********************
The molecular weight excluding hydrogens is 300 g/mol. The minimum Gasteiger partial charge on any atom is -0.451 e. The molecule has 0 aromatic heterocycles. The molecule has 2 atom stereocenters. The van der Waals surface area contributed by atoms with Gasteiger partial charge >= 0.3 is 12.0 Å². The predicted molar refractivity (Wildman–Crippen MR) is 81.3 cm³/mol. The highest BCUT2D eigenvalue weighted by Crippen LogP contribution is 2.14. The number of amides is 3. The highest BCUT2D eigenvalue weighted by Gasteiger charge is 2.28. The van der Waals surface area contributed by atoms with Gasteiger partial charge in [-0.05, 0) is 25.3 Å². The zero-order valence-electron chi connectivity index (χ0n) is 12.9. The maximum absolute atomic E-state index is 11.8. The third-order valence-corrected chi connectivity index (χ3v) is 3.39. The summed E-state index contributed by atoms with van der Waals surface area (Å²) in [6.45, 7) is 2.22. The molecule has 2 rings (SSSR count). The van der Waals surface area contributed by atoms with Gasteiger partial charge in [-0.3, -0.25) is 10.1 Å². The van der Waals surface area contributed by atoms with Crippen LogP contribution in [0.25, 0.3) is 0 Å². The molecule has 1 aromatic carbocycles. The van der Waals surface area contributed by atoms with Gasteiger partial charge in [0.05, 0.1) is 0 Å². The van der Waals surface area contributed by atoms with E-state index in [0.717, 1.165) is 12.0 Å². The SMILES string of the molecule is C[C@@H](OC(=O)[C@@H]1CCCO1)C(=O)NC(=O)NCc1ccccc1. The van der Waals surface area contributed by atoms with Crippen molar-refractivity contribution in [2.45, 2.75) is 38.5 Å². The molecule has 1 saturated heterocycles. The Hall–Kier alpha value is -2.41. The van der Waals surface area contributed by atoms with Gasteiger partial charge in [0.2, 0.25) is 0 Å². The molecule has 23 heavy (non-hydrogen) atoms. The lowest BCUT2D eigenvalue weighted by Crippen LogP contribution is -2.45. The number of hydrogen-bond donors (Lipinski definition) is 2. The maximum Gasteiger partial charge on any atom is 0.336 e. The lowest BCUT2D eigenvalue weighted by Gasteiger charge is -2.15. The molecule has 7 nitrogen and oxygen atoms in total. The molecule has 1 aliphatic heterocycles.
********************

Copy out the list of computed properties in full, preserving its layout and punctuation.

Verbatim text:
The molecular weight excluding hydrogens is 300 g/mol. The minimum Gasteiger partial charge on any atom is -0.451 e. The molecule has 0 aromatic heterocycles. The molecule has 2 atom stereocenters. The van der Waals surface area contributed by atoms with Gasteiger partial charge >= 0.3 is 12.0 Å². The predicted molar refractivity (Wildman–Crippen MR) is 81.3 cm³/mol. The highest BCUT2D eigenvalue weighted by Crippen LogP contribution is 2.14. The number of amides is 3. The highest BCUT2D eigenvalue weighted by Gasteiger charge is 2.28. The van der Waals surface area contributed by atoms with Gasteiger partial charge in [-0.05, 0) is 25.3 Å². The zero-order valence-electron chi connectivity index (χ0n) is 12.9. The maximum absolute atomic E-state index is 11.8. The third-order valence-corrected chi connectivity index (χ3v) is 3.39. The summed E-state index contributed by atoms with van der Waals surface area (Å²) in [6.45, 7) is 2.22. The molecule has 2 rings (SSSR count). The van der Waals surface area contributed by atoms with Gasteiger partial charge in [-0.3, -0.25) is 10.1 Å². The van der Waals surface area contributed by atoms with Crippen LogP contribution in [0.25, 0.3) is 0 Å². The molecule has 1 aromatic carbocycles. The van der Waals surface area contributed by atoms with Gasteiger partial charge in [0.05, 0.1) is 0 Å². The van der Waals surface area contributed by atoms with E-state index in [0.717, 1.165) is 12.0 Å². The SMILES string of the molecule is C[C@@H](OC(=O)[C@@H]1CCCO1)C(=O)NC(=O)NCc1ccccc1. The van der Waals surface area contributed by atoms with Crippen molar-refractivity contribution in [2.45, 2.75) is 38.5 Å². The molecule has 1 saturated heterocycles. The Hall–Kier alpha value is -2.41. The van der Waals surface area contributed by atoms with Gasteiger partial charge in [0.2, 0.25) is 0 Å². The molecule has 23 heavy (non-hydrogen) atoms. The lowest BCUT2D eigenvalue weighted by Crippen LogP contribution is -2.45. The number of hydrogen-bond donors (Lipinski definition) is 2. The maximum Gasteiger partial charge on any atom is 0.336 e. The lowest BCUT2D eigenvalue weighted by Gasteiger charge is -2.15. The molecule has 7 nitrogen and oxygen atoms in total. The molecule has 1 aliphatic heterocycles.